An Introduction to Reserve Studies


What are reserves?

Reserves are funds set aside by an association to pay for the repair or replacement of community assets for which the association is responsible. The monthly dues that each member pays to an association are usually distributed between two budgets, the operating budget and the reserves budget. While the operating budget pays for the day-to-day expenses of managing and maintaining the association, the reserves budget is a "sinking fund" set aside to pay for future repairs or replacements of the association's major assets.

What is a reserve analysis study?

A reserve analysis study is a budgeting guide providing an association with a comprehensive payment plan which allows each member to make small monthly contributions to the reserves budget in order to have proper funding available as each community asset needs repair or replacement. The reserve study provides a detailed inventory of all the assets that will need to be repaired or replaced, determines the remaining life of each item as well as the cost to replace that item, and calculates the monthly contribution required in order to have proper funding available for each asset. The payment plan allows each member to make a small, uniform payment every month as part of the monthly membership dues. Special assessments, which are often substantial and usually unfairly apportioned, are no longer required. And there's no guessing as to how long a component will last or how much it will cost to repair or replace.

In addition, your reserve study is . . .

Why do I need a reserve study?

The primary reason for preparing a reserve study is to develop a payment plan allowing your association to set aside small monthly contributions in order to have funds available as community assets need repair or replacement.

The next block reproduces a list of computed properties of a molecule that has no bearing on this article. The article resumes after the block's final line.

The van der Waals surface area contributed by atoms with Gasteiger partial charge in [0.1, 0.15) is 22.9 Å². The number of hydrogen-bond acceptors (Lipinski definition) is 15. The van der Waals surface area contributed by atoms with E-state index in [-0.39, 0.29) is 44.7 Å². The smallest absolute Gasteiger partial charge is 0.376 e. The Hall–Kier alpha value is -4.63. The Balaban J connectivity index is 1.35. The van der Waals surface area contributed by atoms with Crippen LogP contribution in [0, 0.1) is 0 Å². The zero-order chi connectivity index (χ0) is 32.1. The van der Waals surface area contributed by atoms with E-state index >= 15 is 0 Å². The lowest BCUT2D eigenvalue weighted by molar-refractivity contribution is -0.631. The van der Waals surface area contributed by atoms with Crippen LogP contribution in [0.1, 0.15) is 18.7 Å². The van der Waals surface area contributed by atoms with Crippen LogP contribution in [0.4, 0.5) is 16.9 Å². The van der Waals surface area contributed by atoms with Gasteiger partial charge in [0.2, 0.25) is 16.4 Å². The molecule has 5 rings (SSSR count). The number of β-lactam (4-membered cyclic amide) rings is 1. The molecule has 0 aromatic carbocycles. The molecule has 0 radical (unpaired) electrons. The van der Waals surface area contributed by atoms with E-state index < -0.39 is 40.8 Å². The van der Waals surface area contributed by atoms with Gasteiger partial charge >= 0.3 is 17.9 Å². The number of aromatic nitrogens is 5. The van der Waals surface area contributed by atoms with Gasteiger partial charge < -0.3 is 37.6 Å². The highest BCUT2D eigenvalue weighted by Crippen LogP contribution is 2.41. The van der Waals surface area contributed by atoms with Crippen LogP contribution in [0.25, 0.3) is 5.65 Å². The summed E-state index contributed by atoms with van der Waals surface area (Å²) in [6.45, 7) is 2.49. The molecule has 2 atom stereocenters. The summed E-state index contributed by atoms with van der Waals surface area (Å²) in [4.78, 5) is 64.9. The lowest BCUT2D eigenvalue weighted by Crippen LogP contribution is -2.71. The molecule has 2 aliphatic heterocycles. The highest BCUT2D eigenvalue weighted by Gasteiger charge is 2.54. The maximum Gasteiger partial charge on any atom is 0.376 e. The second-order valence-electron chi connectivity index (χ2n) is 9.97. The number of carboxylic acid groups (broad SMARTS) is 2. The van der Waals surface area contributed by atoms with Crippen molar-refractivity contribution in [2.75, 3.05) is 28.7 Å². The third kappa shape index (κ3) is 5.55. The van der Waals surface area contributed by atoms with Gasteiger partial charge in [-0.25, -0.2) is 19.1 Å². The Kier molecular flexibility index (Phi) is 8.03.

The alternative to small monthly contributions are large special assessment collected each time an asset needs to be replaced. For example, your association may be responsible for a boiler which currently costs $8,000 and will have to be replaced in twelve years. Allowing for inflation, in twelve years the boiler will cost $14,000. With a payment plan provided by your reserve study, your association may contribute as little as $60 per month in order to have $14,000 available in twelve years. With a special assessment, you make no contributions for twelve years, but when the boiler needs to be replaced, the entire replacement cost of $14,000 is assessed from the current residents. This type of special assessment is considered to be unfairly apportioned since payment is required only from those who reside in the community during the replacement year, which are not necessarily the same residents who benefited from the use of the boiler during its twelve year life. A resident who moves out of the community in year 11 escapes payment for use of the boiler during the past 11 years, while a resident who moves into the community in year 12, the year of replacement, is expected to pay for a boiler from which that resident never derived benefit. Since most associations have several major assets with varying useful lives, relying on "pay-as-you-go" special assessments becomes even more unfair and inefficient.